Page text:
Alcohol consumption markedly impairs night-vision by increasing the perception of halos – luminous circles – and other visual night-time disturbances, a new study has found.
Researchers from the University of Granada in Spain found that alcohol deteriorates the optical quality of the image we see because, among other things, it disturbs the tear-film that covers the surface of the eye.
Ethanol from alcoholic drinks passes into the tear and disturbs the outermost layer of the tear-film – the lipid layer – facilitating the evaporation of the aqueous part of the tear.
In an eye with a deteriorated tear-film, the quality of the image that forms in the retina also deteriorates, researchers found.
In a study published in the international Journal of Ophthalmology, the authors evaluated retina-image quality and night-vision performance following alcohol consumption in a sample of 67 subjects.
To assess visual performance in low-illumination conditions, the researchers used a visual test known as a “halometer,” developed in the Laboratory.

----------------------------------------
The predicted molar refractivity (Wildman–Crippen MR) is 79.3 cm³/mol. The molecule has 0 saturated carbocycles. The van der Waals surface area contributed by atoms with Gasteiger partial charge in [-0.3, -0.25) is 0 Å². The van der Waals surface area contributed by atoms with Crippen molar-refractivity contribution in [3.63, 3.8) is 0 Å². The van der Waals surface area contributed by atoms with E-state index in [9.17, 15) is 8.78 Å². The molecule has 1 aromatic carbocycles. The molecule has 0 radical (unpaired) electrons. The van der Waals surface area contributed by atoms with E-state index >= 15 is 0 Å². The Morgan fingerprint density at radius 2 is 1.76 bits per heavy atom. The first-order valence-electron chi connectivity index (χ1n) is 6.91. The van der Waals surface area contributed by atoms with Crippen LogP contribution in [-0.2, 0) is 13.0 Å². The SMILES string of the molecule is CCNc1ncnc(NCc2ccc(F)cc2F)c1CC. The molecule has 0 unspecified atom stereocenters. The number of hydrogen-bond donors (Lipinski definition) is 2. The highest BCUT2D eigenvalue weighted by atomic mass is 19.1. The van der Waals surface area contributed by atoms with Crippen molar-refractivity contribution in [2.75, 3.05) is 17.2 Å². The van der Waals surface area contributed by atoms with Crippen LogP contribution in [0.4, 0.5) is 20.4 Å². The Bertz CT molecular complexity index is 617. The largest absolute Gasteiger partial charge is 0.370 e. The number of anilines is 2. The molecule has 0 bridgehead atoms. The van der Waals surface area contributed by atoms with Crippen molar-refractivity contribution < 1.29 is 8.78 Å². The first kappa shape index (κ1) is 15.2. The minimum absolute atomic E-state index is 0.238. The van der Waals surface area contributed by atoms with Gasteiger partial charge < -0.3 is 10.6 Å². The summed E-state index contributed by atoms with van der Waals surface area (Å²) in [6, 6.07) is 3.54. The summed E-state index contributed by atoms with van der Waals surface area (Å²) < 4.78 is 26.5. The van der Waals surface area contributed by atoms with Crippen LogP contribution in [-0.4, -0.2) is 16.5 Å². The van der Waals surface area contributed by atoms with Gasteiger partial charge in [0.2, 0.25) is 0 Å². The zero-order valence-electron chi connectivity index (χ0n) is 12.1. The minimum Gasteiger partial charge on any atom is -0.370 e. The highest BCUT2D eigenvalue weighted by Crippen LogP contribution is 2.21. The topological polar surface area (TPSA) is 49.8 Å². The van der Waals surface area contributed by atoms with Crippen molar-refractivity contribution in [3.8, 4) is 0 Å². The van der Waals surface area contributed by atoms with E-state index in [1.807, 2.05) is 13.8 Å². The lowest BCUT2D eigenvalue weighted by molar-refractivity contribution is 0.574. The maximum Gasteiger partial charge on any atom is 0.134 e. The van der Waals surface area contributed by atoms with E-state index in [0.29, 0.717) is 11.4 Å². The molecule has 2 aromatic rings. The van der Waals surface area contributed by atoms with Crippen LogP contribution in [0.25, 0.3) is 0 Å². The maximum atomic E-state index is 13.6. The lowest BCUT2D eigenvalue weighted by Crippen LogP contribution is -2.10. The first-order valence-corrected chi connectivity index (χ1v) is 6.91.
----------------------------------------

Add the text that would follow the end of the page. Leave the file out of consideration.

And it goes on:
This enabled them to quantify the level of night-vision disturbance in the form of, say, halos around bright lights, perceived by the subjects.
The results showed that following alcohol consumption, the perception of halos and other night-time visual disturbances increases and the optical quality of the image the eye produces deteriorates.
The deterioration in vision is significantly greater in subjects with breath alcohol content over 0.25mg/litre, the legal limit for driving recommended by the World Health Organization, researchers said.
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